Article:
The parish where I work is going through a time of change – our wonderful priest-in-charge has just announced that she is to leave us in a few months to focus on God’s call for her to concentrate on Missions in Polynesia. What will this mean for me? I will be journeying as part of the congregation during the change, during the self-searching as they/we look at themselves to discover how they feel they need to be led gong forward. I love working at this parish, with these people. There are different opinions among them over many things, but surely my role as deacon is to encourage everyone, to nudge them a little step forward on their discipleship journey, whether I agree with them or not.  I don’t believe it is my task to impose my ideas on them, but rather to enter into dialogue and encourage creative discussion. I love doing this!

May God bless you all as you find your way forward in the journey God has for you this week.

Felicity

Wind in the branches

It’s Advent! Our family always has a real tree, so yesterday we headed up to our local school where we had permission to take a wilding pine. We found our perfect tree, and between four kids and myself, we cut it down, plus a couple of smaller ones for the kids’ bedrooms – yes I know it’ll make a mess but the smell is glorious!

When my son and I were carrying our tree home, we heard a strange noise, like wind rushing through the trees, but it was coming, not from the distant treetops, but from the tree over our shoulders! It was really weird hearing the wind in the branches we were carrying!

I got to thinking – the Holy Spirit is like that, isn’t it? We can notice the Holy Spirit’s movements and actions when they are a bit distant from us, we can rejoice at healings and answered prayers, but how easy it is to miss the very work of the Spirit in our own lives! So often we don’t recognise what the Spirit is doing for us, because we’re so busy and distracted, and sometimes we’re just not looking for it.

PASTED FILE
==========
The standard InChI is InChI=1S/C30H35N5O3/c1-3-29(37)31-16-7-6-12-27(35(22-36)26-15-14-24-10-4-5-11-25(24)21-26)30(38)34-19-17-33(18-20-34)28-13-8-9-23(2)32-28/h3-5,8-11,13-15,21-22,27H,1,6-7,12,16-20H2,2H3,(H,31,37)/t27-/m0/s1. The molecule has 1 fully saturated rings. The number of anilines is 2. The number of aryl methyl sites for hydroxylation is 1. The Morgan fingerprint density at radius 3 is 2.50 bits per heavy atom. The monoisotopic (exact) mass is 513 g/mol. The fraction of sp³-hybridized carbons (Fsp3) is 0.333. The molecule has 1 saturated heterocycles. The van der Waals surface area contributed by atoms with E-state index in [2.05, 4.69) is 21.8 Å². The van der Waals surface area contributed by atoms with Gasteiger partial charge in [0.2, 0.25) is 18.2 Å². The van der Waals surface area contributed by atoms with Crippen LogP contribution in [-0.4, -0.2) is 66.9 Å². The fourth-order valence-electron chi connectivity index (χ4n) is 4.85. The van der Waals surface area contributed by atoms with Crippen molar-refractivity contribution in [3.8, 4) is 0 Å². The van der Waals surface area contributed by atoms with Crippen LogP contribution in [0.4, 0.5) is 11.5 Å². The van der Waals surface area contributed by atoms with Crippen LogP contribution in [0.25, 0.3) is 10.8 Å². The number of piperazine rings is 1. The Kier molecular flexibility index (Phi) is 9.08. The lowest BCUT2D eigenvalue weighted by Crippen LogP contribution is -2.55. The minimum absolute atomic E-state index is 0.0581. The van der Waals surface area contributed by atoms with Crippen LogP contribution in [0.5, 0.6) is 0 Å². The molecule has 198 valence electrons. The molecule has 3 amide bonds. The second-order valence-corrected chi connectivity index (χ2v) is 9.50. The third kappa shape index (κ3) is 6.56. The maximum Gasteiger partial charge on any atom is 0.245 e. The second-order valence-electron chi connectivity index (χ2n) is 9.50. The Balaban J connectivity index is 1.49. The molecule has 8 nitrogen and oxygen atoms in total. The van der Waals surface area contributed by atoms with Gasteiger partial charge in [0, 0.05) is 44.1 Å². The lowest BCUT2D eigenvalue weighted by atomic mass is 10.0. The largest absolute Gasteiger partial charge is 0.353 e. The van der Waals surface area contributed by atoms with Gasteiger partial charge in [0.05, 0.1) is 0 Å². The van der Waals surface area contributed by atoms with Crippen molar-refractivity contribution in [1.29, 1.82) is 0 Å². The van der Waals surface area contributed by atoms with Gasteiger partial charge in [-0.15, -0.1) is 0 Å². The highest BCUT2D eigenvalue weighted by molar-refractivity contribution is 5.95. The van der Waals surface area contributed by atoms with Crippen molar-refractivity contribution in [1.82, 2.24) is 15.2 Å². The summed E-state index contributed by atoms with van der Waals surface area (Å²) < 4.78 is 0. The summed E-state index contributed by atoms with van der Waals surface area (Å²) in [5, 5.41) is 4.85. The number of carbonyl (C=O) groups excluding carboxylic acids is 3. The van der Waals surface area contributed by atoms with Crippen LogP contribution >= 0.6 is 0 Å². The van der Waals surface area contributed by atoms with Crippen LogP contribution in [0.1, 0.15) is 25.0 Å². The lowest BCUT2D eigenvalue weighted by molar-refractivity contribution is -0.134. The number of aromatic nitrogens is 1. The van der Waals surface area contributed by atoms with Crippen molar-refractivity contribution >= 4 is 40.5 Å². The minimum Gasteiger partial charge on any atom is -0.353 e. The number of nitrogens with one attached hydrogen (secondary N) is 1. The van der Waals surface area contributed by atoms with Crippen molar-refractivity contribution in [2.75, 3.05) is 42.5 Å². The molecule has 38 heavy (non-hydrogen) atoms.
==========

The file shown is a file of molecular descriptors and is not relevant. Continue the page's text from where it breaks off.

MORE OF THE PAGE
Be surprised this Advent! Notice the wind in your Christmas tree – notice God’s Holy Spirit near you, in your living room, spicing up your life!

Is it stealing?

Today I was communicating with someone about a reading for Sunday’s service. This person was at work, and replied to me twice from there.

I wonder, is it stealing when you attend to non-work emails while at work? Or is it ok in your lunch-hour? Maybe a lenten challenge for all of us is using our time ethically. If we are paid for our time we should use all of that time for the purpose it was ‘bought’ for. When I was a singing teacher, my pupils had half an hour of my time, and if I had to waste some of it chasing my kids away, I felt that I needed to either charge them less, or continue on past the time allotted. How many people who work for large corporations think about their employers’ time? It would be great if all the contact email addresses that people give to church (and bowls, and patchwork club, and all the other non-work activities) were private, otherwise there is a temptaiton to “just” attend to emails before working.

Do you steal? Let’s challenge ourselves to be honest with our time.